Very shortly after I made the original post, the following item was distributed by Business Insider. It demonstrates two things, I think. First, once a topic gets into today’s media loop, it starts showing up all over the place, in all sorts of not always very predictable ways. And, second, this media focus will have an all-too-predictable distorting effect. For instance, the following article describes the benefits of a competition among students specifically enrolled in entrepreneurship programs. Yet, the title of the article suggests that the advice applies to all college students, regardless of major.
You may think that this is a ridiculous concern, but if this sort of story keeps circulating for another three to six months, mark my words, there will be legislative calls to support entrepreneurship opportunities at our institutions much as we now support service-learning programs. In fact, that sort of parallel to a worthwhile program will almost certainly be cited to make the new initiatives seem more rational.
by Jillian D’Onfro on Mar 11, 2014
Tensions ran high as eight college kids mentally rehearsed their pitches before it was their turn to present to a group of judges at South By Southwest Interactive in Austin, Texas.
The students were competing in SXSW’s third annualStudent Startup Madness competition. The event, set up like the March Madness basketball tournament, had whittled down a list of hundreds of collegiate companies through regional competitions until only the top eight remained. Those companies came to Austin.
“They all looked like deer in headlights when we first got there,” Sean Branagan, creator of the event, told Business Insider. “On stage, they all did amazing.”
Branagan, director of the Center for Digital Media Entrepreneurship at Syracuse University, started the Student Startup Madness program to highlight outstanding university entrepreneurship programs and encourage college students to start businesses.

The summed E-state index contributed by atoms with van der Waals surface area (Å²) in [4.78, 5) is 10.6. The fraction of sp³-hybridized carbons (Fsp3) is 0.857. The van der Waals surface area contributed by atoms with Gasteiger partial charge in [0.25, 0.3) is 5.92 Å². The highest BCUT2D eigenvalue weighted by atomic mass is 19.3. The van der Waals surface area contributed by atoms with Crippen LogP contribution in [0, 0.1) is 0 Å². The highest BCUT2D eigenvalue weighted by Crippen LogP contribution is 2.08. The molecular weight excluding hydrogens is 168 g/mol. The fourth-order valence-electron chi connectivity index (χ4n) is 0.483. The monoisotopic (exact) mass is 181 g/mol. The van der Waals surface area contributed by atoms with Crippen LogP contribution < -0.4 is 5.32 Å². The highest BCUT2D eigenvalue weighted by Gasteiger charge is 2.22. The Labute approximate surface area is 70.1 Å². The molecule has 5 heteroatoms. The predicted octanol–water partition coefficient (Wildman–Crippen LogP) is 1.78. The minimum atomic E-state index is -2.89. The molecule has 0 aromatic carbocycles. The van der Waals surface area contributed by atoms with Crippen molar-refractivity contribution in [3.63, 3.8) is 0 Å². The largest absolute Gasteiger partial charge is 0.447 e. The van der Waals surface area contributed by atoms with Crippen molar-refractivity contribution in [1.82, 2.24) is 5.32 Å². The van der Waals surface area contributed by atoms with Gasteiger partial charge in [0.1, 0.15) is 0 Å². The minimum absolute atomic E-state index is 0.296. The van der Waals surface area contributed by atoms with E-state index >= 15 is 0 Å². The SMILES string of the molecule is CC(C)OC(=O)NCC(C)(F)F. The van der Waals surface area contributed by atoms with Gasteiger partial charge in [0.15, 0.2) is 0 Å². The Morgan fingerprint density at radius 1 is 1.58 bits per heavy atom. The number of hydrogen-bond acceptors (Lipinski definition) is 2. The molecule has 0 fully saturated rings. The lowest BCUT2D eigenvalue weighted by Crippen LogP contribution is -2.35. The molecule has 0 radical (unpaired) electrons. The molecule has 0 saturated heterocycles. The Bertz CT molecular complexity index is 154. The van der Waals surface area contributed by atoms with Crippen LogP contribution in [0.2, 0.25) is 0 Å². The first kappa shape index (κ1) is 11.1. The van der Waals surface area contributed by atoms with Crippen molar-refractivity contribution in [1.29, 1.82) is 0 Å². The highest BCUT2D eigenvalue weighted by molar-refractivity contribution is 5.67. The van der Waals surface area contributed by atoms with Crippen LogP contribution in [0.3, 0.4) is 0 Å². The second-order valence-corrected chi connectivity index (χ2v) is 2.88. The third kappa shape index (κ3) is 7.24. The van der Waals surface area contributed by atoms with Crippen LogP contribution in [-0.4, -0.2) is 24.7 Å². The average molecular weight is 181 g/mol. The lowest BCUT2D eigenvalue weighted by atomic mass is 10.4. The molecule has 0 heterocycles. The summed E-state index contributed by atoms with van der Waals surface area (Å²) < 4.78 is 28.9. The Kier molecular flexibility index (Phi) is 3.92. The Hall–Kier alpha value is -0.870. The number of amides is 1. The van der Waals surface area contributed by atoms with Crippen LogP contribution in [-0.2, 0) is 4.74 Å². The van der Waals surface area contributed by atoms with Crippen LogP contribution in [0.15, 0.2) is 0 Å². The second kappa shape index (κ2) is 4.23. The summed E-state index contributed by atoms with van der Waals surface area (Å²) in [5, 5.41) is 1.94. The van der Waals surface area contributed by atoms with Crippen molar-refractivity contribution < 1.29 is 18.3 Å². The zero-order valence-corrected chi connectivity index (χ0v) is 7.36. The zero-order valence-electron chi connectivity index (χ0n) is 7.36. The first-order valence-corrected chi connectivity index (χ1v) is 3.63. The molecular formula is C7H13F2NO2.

“College kids should be starting companies because they have less to lose,” he says. “They’re scrappy, and can live on a couch, and eat ramen noodles, which is what a lot of these startup founders have to do. Even if a company fails, the kids got that experience. College is a great time to take that risk.”
The panel of judges—which included Brian Cohen of New York Angels and Sandy Khaund of Turner Broadcasting—judged the students’ companies on the potential size of the market addressed, the strength of the team, and the traction the company already has. The three winning companies–-Find My Song, an online collaborative music platform; StylePuzzle, an app for picking out outfits based on the user’s clothing; and Notefuly, a note-taking app—each recieved $50,000 of credits for Google’s cloud platform. All three company CEOs told Business Insider that pitching onstage in front of judges at one of the biggest tech hubs of the year was an amazing experience.
Find My Song CEO Vince Fong told Business Insider via email that the competition taught him how to think through all the potential weaknesses of a product so that you’re more ready to address people challenging the business model.
“The biggest impact will come from the connections we made while being here,” Taseen Peterson, co-founder of Notefuly, told Business Insider via email. “It’s all about the intangibles.”